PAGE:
All in all, Safe Creative stacks up pretty well against the competition, providing a free, albeit somewhat more limited, alternative to Numly. However, it lacks some of the critical features that were introduced by MyFreeCopyright, but those problems can and likely will be fixed by programmers as they take advantage of the API to create the plugins and extensions that are needed.

Though Safe Creative does provide a lot to get excited about, it is far from the perfect non-repudiation service. However, with a few simple fixes and improvements, it could become something that is pretty close.

Conclusions

In the end, Safe Creative is a solid choice for a non-repudiation service. Though bloggers will probably be better off with MyFreeCopyright for the moment, it makes sense to keep an eye open for plugins for Safe Creative. If done correctly, Safe Creative not only could provide a solution more effective than MyFreeCopyright, registering works as they are created rather than once a day, but with added features.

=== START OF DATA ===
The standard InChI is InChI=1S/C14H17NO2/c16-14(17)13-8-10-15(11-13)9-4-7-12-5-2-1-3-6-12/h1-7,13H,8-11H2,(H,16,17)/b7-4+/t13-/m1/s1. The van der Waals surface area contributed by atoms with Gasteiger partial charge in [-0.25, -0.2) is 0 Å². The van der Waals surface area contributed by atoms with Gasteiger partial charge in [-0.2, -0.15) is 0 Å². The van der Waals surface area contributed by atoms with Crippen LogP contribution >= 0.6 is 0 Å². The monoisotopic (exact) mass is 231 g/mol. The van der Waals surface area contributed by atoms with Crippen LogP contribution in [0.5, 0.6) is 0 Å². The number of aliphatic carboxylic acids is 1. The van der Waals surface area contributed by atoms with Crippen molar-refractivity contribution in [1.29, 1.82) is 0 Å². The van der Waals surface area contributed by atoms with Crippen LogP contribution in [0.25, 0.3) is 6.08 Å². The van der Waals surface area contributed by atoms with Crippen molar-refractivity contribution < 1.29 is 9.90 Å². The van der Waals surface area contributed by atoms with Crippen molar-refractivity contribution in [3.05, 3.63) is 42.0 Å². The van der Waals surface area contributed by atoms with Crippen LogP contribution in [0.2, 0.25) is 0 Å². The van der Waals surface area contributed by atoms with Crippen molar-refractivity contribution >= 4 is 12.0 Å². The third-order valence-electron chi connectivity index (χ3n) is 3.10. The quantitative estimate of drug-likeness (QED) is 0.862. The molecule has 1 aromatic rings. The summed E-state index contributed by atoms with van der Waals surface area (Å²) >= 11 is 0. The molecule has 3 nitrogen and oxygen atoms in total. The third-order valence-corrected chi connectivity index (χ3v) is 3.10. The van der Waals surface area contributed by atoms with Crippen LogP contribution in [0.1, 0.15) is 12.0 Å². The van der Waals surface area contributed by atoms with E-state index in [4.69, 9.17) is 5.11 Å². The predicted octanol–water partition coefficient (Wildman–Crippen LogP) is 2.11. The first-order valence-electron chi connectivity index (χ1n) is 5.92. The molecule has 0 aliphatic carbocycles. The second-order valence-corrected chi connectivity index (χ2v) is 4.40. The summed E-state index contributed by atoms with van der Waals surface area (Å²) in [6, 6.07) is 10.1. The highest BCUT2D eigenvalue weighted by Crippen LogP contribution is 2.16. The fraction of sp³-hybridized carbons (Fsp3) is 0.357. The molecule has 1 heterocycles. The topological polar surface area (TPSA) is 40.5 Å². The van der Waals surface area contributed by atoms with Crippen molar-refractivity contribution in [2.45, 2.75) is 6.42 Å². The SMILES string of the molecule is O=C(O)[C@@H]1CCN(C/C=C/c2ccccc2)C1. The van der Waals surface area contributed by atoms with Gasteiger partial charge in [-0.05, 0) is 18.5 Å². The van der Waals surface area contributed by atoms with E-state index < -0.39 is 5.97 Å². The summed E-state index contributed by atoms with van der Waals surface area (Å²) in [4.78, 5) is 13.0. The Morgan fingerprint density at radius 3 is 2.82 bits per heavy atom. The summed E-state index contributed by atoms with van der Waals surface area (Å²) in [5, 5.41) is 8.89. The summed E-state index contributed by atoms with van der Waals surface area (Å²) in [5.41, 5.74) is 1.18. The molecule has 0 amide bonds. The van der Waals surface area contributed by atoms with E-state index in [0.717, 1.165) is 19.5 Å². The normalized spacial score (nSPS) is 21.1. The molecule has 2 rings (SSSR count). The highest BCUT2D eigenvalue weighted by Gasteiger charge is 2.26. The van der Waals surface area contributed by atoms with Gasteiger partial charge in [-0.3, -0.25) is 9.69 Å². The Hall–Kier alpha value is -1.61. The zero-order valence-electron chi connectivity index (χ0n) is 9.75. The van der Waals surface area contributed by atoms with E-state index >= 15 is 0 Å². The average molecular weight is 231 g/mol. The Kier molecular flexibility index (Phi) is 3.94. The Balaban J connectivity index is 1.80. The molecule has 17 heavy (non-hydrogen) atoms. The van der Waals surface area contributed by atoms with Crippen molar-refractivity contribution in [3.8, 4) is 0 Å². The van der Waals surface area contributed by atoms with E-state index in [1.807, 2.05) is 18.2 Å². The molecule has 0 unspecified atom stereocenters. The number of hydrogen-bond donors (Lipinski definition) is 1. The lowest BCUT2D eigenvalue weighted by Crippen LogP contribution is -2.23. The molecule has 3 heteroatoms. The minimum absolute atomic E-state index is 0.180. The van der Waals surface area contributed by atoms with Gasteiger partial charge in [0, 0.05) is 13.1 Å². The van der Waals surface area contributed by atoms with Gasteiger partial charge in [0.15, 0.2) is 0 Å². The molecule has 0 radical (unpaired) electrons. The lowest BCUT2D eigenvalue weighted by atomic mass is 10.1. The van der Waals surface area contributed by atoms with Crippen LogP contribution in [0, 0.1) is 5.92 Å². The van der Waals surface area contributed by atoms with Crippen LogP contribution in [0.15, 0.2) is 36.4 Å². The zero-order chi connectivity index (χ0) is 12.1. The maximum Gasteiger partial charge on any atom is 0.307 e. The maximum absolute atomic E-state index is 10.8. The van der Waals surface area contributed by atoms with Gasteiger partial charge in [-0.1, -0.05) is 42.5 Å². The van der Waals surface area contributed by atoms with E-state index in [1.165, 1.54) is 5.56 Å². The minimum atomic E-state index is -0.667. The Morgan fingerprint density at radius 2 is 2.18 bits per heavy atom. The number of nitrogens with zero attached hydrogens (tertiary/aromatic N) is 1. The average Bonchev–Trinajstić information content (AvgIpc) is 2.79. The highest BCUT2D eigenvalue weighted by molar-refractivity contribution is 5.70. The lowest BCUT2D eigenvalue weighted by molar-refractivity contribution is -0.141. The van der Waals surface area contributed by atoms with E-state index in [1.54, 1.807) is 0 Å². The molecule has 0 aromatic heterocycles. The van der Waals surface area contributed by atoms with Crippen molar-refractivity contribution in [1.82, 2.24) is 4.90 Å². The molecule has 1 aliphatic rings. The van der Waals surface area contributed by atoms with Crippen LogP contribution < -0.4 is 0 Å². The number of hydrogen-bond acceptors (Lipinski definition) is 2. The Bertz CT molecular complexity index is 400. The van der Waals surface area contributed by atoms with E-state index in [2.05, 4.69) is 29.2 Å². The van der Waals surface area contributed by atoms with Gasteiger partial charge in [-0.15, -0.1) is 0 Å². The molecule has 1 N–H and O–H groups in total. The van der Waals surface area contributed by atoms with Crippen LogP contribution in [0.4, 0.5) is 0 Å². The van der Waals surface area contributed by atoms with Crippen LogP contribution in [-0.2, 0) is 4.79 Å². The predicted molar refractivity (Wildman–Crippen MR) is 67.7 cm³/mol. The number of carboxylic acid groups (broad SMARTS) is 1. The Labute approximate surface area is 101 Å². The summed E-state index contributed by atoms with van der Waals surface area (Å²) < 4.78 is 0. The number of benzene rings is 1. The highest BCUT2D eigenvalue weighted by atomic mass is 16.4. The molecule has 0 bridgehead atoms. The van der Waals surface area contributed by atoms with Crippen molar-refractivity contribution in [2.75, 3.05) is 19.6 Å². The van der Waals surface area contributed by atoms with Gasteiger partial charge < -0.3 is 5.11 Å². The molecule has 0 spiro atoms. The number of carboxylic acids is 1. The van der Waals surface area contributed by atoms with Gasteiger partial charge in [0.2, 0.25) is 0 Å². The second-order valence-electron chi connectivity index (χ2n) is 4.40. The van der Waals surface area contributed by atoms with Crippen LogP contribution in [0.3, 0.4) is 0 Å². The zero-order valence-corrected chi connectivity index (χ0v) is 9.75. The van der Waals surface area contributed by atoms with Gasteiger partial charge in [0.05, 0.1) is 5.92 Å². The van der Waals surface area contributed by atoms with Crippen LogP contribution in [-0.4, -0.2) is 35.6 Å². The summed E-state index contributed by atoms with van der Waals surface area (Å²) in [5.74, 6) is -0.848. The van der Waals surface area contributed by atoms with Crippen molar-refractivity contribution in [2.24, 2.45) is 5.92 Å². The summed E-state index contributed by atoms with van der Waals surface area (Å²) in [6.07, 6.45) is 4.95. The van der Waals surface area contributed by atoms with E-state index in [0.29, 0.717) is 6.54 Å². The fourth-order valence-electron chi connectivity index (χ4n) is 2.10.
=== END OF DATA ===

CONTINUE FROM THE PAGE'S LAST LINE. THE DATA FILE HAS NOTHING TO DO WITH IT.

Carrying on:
Ideally, I think it would be interesting if a plugin for Safe Creative took advantage of the pre-registration feature of Safe Creative to register posts in the draft stage, updating them until they were registered. That way, if there were a dispute over an unplublished post, say one involving a multiple-author blog, the service could be used to verify ownership.

All in all though, it is a solid service and it would be nice to see programmers and others take advantage of the API to create some new tools.

In the end, The Safe Creative available today is really just the beginning. How useful it becomes is going to depend upon what others decide to do with it.

Here’s hoping that there are some crafty programmers that are going to do some very exciting things.